System.out.print(o2);
                                                        int max = Integer.max(o1, o2);
                                                        System.out.print(max);
                                                        System.out.print("\t");
                                                        return max;})
                                      .get());
        System.out.println("USING Integer.compare()");
        System.out.println(ls.stream().max((o1, o2) -> {System.out.print(o1);
                                                        System.out.print(o2);
                                                        int max = Integer.compare(o1, o2);
                                                        System.out.print(max);
                                                        System.out.print("\t");
                                                        return max;})
                                      .get());

Code: Select all

USING Integer.max()
344	366	399	323	355	377	3
USING Integer.compare()
34-1	46-1	69-1	921	951	971	9

sedletskiyv
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Re: About Question enthuware.ocpjp.v8.2.1792 :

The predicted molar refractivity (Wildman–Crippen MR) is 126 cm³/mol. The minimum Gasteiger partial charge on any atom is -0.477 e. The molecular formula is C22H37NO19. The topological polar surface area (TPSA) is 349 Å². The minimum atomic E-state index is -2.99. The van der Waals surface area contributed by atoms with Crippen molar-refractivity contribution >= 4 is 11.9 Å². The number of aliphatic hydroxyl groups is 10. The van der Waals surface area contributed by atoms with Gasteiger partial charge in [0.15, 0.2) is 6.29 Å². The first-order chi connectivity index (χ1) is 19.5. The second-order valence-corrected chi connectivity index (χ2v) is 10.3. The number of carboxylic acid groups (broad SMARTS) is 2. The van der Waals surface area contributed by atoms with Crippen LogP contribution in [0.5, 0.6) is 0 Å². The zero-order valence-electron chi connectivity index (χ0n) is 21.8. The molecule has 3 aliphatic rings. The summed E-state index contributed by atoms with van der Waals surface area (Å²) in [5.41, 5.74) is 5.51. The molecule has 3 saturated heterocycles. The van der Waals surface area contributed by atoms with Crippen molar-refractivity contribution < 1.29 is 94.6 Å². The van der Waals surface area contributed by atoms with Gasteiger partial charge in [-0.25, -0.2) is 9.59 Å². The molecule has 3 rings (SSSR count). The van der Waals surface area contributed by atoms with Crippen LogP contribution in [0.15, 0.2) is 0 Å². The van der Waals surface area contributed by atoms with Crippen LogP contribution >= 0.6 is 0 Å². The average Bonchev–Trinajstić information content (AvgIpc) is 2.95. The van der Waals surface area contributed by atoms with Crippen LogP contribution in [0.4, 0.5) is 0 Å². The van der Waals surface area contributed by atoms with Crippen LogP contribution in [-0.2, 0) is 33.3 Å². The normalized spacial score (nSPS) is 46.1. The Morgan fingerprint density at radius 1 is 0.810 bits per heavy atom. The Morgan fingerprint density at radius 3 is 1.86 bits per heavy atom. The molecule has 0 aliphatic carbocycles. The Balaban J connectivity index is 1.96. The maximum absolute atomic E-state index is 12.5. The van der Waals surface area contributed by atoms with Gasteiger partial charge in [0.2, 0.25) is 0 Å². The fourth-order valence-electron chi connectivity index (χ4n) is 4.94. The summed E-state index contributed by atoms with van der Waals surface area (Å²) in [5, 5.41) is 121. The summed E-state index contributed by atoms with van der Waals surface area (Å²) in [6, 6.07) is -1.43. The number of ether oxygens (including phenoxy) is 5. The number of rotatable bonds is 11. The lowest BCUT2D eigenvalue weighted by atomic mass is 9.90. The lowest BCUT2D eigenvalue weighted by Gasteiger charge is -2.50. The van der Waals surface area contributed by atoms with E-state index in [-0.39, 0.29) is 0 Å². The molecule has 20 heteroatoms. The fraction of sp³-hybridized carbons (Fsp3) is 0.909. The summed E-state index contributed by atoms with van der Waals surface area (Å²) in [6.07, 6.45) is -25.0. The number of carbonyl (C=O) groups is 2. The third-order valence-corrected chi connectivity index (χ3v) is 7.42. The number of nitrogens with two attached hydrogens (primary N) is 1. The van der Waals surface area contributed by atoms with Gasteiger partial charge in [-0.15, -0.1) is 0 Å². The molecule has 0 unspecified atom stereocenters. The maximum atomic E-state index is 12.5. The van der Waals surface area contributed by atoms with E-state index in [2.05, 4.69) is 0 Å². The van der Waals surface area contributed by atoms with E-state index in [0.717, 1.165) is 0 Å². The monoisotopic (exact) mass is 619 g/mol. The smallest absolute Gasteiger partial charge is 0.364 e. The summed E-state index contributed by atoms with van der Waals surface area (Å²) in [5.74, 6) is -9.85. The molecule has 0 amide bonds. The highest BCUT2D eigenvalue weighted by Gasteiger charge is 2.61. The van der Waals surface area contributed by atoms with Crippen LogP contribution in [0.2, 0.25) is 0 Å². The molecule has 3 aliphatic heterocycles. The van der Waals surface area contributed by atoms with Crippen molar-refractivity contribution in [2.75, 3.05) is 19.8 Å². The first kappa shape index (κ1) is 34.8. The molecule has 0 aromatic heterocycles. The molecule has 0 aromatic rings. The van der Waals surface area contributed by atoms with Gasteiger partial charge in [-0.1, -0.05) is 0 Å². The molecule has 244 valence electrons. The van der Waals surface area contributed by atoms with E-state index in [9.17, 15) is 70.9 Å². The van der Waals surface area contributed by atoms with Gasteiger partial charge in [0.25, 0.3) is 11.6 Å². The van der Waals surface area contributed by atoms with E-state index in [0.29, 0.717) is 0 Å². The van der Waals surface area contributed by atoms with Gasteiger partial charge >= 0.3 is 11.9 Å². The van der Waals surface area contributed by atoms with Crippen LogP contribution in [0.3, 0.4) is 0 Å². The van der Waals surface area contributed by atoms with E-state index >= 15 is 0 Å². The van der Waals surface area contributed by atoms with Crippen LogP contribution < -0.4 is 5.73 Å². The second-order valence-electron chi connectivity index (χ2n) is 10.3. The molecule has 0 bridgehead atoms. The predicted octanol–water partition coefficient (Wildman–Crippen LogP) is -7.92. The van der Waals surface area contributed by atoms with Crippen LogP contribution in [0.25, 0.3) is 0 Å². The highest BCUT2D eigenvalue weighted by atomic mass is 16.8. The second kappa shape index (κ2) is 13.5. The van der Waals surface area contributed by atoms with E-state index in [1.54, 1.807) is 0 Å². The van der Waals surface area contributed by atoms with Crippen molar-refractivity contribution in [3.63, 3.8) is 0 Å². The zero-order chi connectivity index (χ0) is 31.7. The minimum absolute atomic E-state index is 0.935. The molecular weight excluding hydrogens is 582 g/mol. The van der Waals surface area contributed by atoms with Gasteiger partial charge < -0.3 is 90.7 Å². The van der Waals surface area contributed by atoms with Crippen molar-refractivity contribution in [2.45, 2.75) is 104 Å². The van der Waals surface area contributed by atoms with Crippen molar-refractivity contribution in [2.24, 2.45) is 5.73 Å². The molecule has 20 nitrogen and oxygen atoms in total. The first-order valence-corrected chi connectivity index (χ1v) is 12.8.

Post by sedletskiyv »

I think the misunderstanding is that the Comparable interface accepts any positive value comparing something with something, so when max() is used even the first element (3) compared with any other (9) is ok, as well as 9 compared to 3.

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Re: About Question enthuware.ocpjp.v8.2.1792 :

Post by anojer8 »

In line 1, the code is:
System.out.println(ls.stream().reduce(Integer.MIN_VALUE, (a, b)->a>b?a:b)); //1

the identity is Integer.MIN_VALUE, if I change it to 0 or -10 or whatever, it just have no effect on the result.
What is the reason for that? Is it because it isn't used in the BinaryOperator?

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Re: About Question enthuware.ocpjp.v8.2.1792 :

Post by admin »

The Identity value acts as the initial element for the reduction. What if you change your identity value to 10 and have only one element in the stream with value < 10? Or what if there are no elements in the stream? What if your lambda returns a+b instead of a>b?a:b ?
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__JJ__
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Re: About Question enthuware.ocpjp.v8.2.1792 :

Post by __JJ__ »

For anyone who's just come to this, I think the easiest way to explain it is this:
1. they all compile because the function signatures match the requirement of Stream.max which is for a method signature that matches Comparator's int compare(T o1, T o2) method
2. 2 and 4 don't work because they always return a positive number, which the Stream.max function interprets as meaning: the first argument is larger than the second (remember every implementation of compare is supposed to return a +ve number if the first operand is larger than the second), so what happens is it keeps the first and moves on to the comparison of the next element.